Closed Caption wrote:
Also, which I think is one of the important points that tsq
was making, as soon as the end of the first paragraph and the beginning of the second, the Wikipedia article
Research has demonstrated that children can remember events from before the age of 3–4 years, but that these memories decline as children get older.
Research has shown that children have the capacity to remember events that happened to them from age 1 and before whilst they are still relatively young, but as they get older they tend to be unable to recall memories from their youngest years.
That really shoots down the notion that infants and toddlers are generally biologically unable to form memories. The reason that adult recollection of memories from so young is rare is not simply because the memories can't be encoded, but because they either become inaccessible or are erased years after they were formed.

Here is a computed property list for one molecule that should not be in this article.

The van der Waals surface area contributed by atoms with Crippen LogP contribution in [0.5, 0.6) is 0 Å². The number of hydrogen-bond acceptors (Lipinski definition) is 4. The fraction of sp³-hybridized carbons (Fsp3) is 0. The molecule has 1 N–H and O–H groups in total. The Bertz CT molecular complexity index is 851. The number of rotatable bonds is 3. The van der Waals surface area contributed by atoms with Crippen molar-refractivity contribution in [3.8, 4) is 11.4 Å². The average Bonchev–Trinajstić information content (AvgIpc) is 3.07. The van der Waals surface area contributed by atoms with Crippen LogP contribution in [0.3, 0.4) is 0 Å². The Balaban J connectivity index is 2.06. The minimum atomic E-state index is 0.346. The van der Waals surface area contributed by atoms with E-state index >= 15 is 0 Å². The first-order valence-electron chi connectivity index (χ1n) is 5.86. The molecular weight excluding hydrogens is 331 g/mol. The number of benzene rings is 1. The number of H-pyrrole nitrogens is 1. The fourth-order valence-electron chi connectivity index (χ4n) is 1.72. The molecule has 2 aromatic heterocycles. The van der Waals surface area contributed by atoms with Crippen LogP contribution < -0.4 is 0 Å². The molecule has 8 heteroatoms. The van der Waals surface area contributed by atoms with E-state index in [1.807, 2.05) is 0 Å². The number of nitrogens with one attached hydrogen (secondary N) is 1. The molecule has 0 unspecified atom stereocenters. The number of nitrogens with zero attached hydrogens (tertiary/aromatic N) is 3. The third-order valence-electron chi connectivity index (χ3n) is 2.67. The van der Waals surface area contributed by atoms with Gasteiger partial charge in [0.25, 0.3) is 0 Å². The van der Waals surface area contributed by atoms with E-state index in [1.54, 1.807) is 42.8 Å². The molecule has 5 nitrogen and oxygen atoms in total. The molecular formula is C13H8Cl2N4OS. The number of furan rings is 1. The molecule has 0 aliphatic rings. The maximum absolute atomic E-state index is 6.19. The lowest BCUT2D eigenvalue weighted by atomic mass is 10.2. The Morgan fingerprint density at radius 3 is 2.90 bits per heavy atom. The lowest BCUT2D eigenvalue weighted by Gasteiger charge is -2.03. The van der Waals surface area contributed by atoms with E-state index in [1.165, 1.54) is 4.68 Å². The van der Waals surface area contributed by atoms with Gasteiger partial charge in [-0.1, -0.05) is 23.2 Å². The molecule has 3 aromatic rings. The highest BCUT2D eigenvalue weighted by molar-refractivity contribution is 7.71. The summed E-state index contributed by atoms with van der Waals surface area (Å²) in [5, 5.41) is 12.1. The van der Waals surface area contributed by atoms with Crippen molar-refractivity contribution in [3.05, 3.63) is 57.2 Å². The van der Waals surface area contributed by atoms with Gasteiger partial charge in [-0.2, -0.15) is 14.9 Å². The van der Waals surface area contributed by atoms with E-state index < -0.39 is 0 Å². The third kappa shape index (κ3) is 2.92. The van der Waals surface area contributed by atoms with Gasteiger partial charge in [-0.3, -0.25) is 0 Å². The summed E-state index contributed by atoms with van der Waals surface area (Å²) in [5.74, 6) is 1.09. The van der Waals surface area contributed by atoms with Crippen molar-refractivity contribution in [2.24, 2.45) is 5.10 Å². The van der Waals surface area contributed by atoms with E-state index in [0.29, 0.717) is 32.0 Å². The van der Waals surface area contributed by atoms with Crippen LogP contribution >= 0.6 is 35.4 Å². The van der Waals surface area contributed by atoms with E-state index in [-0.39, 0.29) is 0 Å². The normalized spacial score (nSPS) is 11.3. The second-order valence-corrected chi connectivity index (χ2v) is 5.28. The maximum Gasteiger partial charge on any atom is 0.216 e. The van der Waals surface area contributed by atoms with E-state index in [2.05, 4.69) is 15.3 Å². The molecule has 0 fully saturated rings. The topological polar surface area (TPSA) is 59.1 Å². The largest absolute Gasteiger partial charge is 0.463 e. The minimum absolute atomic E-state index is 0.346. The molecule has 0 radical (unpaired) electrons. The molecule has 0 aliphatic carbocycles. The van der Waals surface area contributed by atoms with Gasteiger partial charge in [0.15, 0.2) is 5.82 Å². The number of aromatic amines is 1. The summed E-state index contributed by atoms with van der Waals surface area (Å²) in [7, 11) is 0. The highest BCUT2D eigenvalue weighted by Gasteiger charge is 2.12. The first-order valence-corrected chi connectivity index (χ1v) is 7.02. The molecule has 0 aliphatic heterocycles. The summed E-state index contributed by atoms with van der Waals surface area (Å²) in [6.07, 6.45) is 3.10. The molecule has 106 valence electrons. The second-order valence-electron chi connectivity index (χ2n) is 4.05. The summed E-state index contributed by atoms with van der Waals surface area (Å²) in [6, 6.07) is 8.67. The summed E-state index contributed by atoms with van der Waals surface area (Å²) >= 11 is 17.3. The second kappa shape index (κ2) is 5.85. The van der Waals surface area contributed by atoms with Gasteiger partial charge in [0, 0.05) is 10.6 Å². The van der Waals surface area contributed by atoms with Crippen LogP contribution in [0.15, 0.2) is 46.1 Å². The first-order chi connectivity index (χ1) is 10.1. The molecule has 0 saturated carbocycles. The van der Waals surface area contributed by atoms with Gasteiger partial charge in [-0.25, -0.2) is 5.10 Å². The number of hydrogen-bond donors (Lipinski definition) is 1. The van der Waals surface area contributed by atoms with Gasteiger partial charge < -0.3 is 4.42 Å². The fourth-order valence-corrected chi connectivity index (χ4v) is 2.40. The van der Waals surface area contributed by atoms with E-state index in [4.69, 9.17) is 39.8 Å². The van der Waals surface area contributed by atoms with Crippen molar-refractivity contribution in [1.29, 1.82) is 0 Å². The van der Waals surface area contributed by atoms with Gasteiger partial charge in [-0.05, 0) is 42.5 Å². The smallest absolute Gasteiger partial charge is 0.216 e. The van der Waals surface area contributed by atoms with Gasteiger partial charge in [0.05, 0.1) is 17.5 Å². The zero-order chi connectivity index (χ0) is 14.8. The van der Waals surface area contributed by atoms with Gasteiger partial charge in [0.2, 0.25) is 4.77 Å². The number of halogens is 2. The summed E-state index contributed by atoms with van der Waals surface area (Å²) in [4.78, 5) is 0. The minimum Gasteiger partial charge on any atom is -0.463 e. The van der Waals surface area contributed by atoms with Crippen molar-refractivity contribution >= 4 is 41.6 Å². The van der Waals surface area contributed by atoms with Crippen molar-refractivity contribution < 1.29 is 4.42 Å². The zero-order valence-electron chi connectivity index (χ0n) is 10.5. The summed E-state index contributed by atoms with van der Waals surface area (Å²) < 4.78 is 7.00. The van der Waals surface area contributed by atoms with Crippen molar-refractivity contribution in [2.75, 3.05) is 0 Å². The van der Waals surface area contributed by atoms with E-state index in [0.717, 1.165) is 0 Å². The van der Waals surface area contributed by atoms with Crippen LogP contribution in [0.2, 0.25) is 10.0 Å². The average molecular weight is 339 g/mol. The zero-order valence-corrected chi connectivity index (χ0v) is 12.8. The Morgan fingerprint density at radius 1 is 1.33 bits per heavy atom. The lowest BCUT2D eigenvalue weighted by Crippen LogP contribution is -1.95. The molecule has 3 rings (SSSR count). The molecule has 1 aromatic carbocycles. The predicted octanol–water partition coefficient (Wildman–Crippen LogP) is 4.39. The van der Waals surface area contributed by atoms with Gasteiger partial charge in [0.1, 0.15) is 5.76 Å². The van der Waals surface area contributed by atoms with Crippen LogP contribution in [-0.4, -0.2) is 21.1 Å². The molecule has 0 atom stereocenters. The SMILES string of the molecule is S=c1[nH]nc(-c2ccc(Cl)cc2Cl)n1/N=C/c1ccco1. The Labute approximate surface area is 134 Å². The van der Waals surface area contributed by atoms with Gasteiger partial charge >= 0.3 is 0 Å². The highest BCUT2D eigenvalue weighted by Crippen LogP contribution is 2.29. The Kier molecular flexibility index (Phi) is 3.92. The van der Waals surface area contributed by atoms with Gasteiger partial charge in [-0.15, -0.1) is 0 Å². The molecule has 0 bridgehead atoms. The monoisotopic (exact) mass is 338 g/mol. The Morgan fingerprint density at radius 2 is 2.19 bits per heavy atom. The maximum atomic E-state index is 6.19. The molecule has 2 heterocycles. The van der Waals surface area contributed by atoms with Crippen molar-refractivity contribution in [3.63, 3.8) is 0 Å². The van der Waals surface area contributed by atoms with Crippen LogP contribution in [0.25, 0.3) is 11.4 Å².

That's really a significant departure from what sonak
was initially asserting.
Yeah, infants actually have excellent memories, both short and long-term (obviously, long-term in this case means several months to a couple years). This has been tested an confirmed countless ways over decades.